I'd always thought Friedland had beaten the rap. Except for a few momentary doubts, in the summer of 1995, when I read Elizabeth Leland's Charlotte Observer series, in which she included information about another possible suspect, Marion Gales, which made me question, for the first time, if this was as cut-and-dried a case as I'd always thought.
Ed Friedland and his second wife, Lisa, live in a large, upper-middle class house in an affluent Charlotte neighborhood, with his wife Lisa and their five children, ranging in age from one to eight years old. The oldest is Lisa's, from her first marriage. Ed and Kim's adopted son, the one who'd been left crying in his crib, is now seven.
Kim Thomas had been only 32 years old when she was murdered, but she'd begun to make a name for herself in her four years in town. She'd become a leader of the local chapter of the National Organization for Women, and a vocal supporter of abortion rights; she and her friend Nancy Verruto had written A Charlotte Child: A Guide for the Pregnant Woman. An article in the Charlotte Observer on September 3, 1989, described her as representative of, "a new breed of NOW activist -- less militant, more comfortable being a wife and mother, and interested in women's issues at the grassroots level."
Friedland, a kidney specialist, had set up his own practice, Carolina Nephrology Associates, and they seemed to be doing well, a bright, attractive young couple. The only hang-up was kids; Kim couldn't become pregnant, even after three operations, fertility drugs and in vitro fertilization, so they'd adopted an infant boy, less than a year before she was killed.
Friedland admits, though, that the couple had problems with their relationship. He doesn't deny that he'd been having an affair. He even admits he and his wife had used cocaine for a time, years before, while living in Miami -- something they'd discontinued upon moving to Charlotte. But there had never been any sign, their friends initially thought, of a potential for the type of crime of which he's been accused.
Even so, a review of the record makes it startlingly clear, in what appears to be a real "rush to judgment," that the investigators who first worked on the case focused intensively on Friedland as the target of their suspicions. In fact, police early on told reporters, according to the Charlotte Observer, that "the crime apparently was not committed by someone who would strike again and called a meeting to calm worried neighbors." They made that assertion while in possession of numerous leads pointing towards Gales, a man with a violent criminal record.
A History Of Violence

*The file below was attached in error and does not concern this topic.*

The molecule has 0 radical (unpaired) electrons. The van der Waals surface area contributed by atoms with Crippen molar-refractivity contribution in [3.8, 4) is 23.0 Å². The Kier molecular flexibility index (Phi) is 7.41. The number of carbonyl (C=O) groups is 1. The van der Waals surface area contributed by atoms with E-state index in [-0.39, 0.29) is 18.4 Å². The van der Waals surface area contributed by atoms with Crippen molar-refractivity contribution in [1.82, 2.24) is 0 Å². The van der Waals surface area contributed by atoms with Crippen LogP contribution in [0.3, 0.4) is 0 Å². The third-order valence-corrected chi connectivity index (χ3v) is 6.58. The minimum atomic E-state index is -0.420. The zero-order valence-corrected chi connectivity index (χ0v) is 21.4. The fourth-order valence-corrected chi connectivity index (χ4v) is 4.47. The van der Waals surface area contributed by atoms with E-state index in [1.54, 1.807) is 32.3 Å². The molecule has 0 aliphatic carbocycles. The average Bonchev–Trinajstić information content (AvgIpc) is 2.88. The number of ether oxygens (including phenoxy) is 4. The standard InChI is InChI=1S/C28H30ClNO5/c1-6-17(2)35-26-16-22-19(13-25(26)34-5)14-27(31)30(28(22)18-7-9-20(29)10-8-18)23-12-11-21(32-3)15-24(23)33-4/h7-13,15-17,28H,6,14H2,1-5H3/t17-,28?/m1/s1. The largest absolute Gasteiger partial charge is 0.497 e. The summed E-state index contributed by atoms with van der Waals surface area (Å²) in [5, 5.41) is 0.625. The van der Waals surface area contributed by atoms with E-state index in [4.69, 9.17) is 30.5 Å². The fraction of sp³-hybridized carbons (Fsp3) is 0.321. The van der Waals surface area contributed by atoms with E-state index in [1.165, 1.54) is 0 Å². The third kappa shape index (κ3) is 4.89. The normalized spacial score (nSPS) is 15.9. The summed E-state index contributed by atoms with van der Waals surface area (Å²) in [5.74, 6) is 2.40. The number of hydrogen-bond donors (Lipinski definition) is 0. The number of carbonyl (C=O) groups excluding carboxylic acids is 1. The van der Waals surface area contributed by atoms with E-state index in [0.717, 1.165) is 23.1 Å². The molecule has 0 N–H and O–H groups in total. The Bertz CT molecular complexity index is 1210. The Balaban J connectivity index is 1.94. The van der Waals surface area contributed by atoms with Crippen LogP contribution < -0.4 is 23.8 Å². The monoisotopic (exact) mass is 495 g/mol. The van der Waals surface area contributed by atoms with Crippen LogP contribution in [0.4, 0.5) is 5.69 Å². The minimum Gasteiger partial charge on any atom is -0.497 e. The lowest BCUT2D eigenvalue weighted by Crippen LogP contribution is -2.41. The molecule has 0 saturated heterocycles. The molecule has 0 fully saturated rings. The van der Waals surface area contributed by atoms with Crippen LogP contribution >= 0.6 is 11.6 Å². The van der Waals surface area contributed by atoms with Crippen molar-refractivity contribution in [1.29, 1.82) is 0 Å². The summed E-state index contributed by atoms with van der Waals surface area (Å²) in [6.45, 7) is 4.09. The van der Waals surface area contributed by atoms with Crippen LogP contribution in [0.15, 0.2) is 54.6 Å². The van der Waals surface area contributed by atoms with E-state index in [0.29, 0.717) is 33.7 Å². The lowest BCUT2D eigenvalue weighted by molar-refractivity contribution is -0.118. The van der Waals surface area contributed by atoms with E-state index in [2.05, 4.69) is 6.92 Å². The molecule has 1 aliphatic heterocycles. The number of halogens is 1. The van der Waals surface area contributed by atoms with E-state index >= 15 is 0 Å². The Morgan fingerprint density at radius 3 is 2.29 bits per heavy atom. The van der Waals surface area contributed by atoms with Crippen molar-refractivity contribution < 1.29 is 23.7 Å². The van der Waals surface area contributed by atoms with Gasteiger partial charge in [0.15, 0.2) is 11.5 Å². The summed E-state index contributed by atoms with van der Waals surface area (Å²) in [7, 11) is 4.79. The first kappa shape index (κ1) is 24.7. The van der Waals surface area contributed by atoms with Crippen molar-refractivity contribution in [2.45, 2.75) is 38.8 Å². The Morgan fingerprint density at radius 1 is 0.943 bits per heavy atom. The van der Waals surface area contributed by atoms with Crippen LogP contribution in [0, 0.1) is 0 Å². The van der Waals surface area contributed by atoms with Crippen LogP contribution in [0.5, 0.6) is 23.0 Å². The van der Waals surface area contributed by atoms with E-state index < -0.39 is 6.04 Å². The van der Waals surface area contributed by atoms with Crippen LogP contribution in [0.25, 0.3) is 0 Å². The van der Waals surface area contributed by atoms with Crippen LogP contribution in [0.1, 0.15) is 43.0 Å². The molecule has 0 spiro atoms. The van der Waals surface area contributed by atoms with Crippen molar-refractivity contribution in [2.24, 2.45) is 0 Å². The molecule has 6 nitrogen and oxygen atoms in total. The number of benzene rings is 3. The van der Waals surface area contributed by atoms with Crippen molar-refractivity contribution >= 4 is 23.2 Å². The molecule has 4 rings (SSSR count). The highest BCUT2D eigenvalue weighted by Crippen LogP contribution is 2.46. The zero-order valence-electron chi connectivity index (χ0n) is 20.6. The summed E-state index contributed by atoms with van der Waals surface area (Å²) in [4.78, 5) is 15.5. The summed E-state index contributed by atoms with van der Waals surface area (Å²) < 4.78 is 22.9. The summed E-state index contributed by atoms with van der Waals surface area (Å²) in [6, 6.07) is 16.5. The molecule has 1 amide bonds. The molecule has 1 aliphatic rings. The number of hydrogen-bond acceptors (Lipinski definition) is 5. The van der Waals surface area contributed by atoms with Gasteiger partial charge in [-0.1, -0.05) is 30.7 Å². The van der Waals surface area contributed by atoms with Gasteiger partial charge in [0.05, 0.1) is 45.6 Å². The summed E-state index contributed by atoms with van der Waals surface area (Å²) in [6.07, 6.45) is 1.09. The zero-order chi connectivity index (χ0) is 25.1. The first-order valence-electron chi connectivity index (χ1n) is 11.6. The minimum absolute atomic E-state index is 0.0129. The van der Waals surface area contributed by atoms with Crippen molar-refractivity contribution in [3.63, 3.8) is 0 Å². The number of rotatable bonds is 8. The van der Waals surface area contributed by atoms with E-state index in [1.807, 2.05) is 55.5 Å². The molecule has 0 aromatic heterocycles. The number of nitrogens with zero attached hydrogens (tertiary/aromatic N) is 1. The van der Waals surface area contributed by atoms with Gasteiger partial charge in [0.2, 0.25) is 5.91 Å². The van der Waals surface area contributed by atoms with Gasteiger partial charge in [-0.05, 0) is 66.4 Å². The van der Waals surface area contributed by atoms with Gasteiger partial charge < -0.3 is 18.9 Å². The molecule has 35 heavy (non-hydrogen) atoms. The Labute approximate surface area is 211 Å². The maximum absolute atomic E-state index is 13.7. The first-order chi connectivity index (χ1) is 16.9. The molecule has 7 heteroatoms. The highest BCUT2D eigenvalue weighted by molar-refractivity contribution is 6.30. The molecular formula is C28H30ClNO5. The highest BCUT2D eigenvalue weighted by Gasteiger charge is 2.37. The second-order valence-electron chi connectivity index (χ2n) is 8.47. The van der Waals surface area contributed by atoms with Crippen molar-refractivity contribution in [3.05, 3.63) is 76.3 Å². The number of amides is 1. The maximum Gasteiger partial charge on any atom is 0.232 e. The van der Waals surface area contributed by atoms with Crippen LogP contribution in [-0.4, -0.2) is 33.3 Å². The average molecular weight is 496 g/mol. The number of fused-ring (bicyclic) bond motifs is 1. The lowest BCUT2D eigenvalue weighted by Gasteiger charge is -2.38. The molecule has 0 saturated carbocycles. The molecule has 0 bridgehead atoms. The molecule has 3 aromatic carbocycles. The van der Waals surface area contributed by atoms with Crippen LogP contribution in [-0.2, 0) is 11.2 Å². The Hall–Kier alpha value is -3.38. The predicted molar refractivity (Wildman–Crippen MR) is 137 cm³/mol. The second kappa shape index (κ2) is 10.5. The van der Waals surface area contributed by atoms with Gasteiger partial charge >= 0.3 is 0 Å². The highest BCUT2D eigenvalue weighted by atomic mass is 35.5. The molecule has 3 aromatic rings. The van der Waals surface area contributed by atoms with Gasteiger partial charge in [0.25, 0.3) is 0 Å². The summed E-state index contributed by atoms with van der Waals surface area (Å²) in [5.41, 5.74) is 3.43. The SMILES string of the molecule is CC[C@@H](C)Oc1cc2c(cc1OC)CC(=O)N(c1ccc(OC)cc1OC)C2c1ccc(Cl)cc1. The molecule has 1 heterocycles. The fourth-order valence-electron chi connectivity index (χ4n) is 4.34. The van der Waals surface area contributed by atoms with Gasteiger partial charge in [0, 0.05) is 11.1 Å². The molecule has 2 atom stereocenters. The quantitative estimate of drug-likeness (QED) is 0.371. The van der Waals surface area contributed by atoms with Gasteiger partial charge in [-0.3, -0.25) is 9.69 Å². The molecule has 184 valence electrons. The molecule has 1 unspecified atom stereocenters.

Here are the allegations against Marion Gales, compiled from various police interviews and court records:
A longtime resident of Grier Heights, Gales had an extensive history of criminal activity, violence and drug abuse.
In 1979, he'd made an unforced entry into the home of another Churchill Road woman and shot her. He'd gone to jail for that offense. But that wasn't the only time he'd broken into houses, especially in that neighborhood. Friends, relatives and acquaintances have testified that he'd broken into more than 20 homes, there and elsewhere, in the first half of 1990 alone. His methodology seemed to include getting to know his targets first, both the layout of the house and area, as well as the residents, often by offering to do yardwork for them. At times, he would even steal from their homes while the owners were outside.
He stole from his friends and relatives, too, and once set his sister's boyfriend's house on fire after breaking in. In the weeks prior to Kim's murder, Gales had been hanging around her Churchill Road neighborhood doing odd jobs. Gales had a drug problem, and had reportedly escalated to injecting cocaine. His friends and relatives were worried about him, describing him as "acting crazy." They thought he'd gotten too far into the coke, that he'd "never been this bad before." In fact, when he was arrested less than a month after the murder, for stealing a truck from a Charlotte company, he'd been carrying a syringe. At various times, Gales has denied, and then later confirmed, his cocaine use.
Gales had a long history of violent acts against women. He once tried to strangle and drown a girlfriend, then raped her twice. He beat another girlfriend so badly her face was unrecognizable by her parents; he broke her ribs and put her in the hospital for a week. He'd raped and beaten one of his own sisters and beaten two others, striking one in the face and grabbing her about the neck. He'd used a knife, a pliers, and a gun as weapons. He's admitted assaulting seven different women. He'd been charged with assault on a police officer with a deadly weapon. He's described himself as having a bad temper, especially when high. Gales has denied carrying and using a knife with a 6-to-8-inch blade -- consistent with the weapon used to kill Thomas -- although one former girlfriend says he did carry such a knife. Kim Thomas had been found handcuffed. The handcuffs Gales has admitted he owned are the same type as those found on Thomas -- the same type links, finish, lock, markings, and country of origin.